References in periodicals archive ?
The show opens with a large room devoted to Parisian fashion as described by Baudelaire; and it is a journey not only through Proust's Recherche, but through Henry James's The Portrait of a Lady (1881) and Oscar Wilde's The Picture of Dorian Gray (1890); Joris-Karl Huysmans and Gabriele D'Annunzio are also evoked.
He clarifies difficult questions regarding dates of composition; he reminds readers of less-familiar titles, such as the short story, "El contorno del ojo" (1983); and he has a very keen eye for detail, which, combined with his knowledge of several literary traditions, helps him elucidate important aspects of texts that would probably otherwise pass unnoticed, such as the connection he draws between Farewell's estate, La-Bas, in Nocturno de Chile and the novel by Joris-Karl Huysmans from which the estate draws its name (123); and the connection between Amalfitano's reading of Lonko Kilapan in 2666 and Julio Cortazar's references to Ceferino Piriz in Rayuela (185).
(2.) Joris-Karl Huysmans, Preface to 1903 edition of Against the Grain.
Its protagonist, Francois, is a literature professor, a specialist of the late-nineteenth-century French writer Joris-Karl Huysmans, and a great deal of the book is taken up with commentaries on Huysmans's career trajectory and quotations from his works.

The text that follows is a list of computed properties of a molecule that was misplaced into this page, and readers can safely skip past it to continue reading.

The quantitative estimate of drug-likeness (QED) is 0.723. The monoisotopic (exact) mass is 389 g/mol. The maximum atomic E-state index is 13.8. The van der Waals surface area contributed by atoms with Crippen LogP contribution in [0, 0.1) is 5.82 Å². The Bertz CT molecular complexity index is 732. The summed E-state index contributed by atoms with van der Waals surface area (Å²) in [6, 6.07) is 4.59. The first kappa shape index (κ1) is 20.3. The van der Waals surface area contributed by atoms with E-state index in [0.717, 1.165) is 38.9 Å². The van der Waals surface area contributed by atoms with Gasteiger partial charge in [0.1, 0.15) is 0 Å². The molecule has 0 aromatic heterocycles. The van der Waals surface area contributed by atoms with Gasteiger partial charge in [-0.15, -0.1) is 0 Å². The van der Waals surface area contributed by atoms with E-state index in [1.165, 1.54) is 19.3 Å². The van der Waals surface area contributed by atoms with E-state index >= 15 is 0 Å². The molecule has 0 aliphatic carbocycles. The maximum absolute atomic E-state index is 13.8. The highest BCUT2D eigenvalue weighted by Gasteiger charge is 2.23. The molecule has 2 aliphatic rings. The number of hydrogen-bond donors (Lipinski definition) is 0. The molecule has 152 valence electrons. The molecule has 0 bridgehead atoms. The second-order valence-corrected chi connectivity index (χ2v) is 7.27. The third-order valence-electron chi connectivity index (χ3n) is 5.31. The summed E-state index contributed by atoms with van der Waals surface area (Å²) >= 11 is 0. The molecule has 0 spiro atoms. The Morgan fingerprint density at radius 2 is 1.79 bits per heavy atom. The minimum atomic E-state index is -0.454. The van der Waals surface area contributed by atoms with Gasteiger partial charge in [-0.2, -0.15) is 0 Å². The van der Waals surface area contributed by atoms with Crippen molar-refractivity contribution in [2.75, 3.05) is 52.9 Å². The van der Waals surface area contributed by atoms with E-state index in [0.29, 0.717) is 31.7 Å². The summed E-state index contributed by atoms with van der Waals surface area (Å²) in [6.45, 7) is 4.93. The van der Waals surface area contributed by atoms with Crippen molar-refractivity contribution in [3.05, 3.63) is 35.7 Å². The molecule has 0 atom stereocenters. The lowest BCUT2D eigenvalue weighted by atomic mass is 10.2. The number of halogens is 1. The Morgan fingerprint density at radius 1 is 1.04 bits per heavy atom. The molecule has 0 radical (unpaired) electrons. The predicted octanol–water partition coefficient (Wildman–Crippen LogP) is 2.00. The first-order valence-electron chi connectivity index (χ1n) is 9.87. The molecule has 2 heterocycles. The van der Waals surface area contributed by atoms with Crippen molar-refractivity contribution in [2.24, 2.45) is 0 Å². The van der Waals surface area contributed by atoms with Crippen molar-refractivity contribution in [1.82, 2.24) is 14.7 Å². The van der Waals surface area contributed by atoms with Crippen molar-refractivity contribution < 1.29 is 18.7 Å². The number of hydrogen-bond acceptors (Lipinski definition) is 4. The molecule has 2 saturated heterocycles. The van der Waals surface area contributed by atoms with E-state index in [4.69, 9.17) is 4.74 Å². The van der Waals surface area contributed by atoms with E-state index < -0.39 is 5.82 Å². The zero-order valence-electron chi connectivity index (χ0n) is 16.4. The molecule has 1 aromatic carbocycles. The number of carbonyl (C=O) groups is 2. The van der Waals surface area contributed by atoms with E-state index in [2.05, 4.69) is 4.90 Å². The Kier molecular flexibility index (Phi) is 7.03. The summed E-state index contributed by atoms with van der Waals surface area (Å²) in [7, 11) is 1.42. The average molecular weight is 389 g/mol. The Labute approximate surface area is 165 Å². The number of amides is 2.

Joris-Karl Huysmans, for one, observed: "I shall never be persuaded that a woman reading a letter in a blue dress, ...
Ravel came of age in the era of Decadent authors such as Joris-Karl Huysmans, Charles Baudelaire, and Oscar Wilde, and the composer frequently acknowledged their influence in him.
Following Baudelaire's model, and advancing diverse lines of inspiration that would become associated with symbolist poetry and decadent prose, respectively, Stephane Mallarme and Joris-Karl Huysmans devoted considerable attention to floral symbolism in their works.
Like the protagonist in Joris-Karl Huysmans's Against Nature (1884), who renounces his environment and retreats to an artificial world of his own design, Cameron-Weir has fashioned her work from a vision post-nature.
I will then suggest connections between the continental decadent artist Joris-Karl Huysmans and his Irish contemporary by demonstrating their shared rejection of ideal aesthetic utopianism in favor of a more complex and conflicted decadent vision.
Milbank's article explores the "rapprochement," via a shared "aesthetic of the grotesque," allying Joris-Karl Huysmans with Arthur Machen (whose 1895 novel The Three Impostors shares a basic narrative theme with Huysmans's La-Bas [1891]) (83).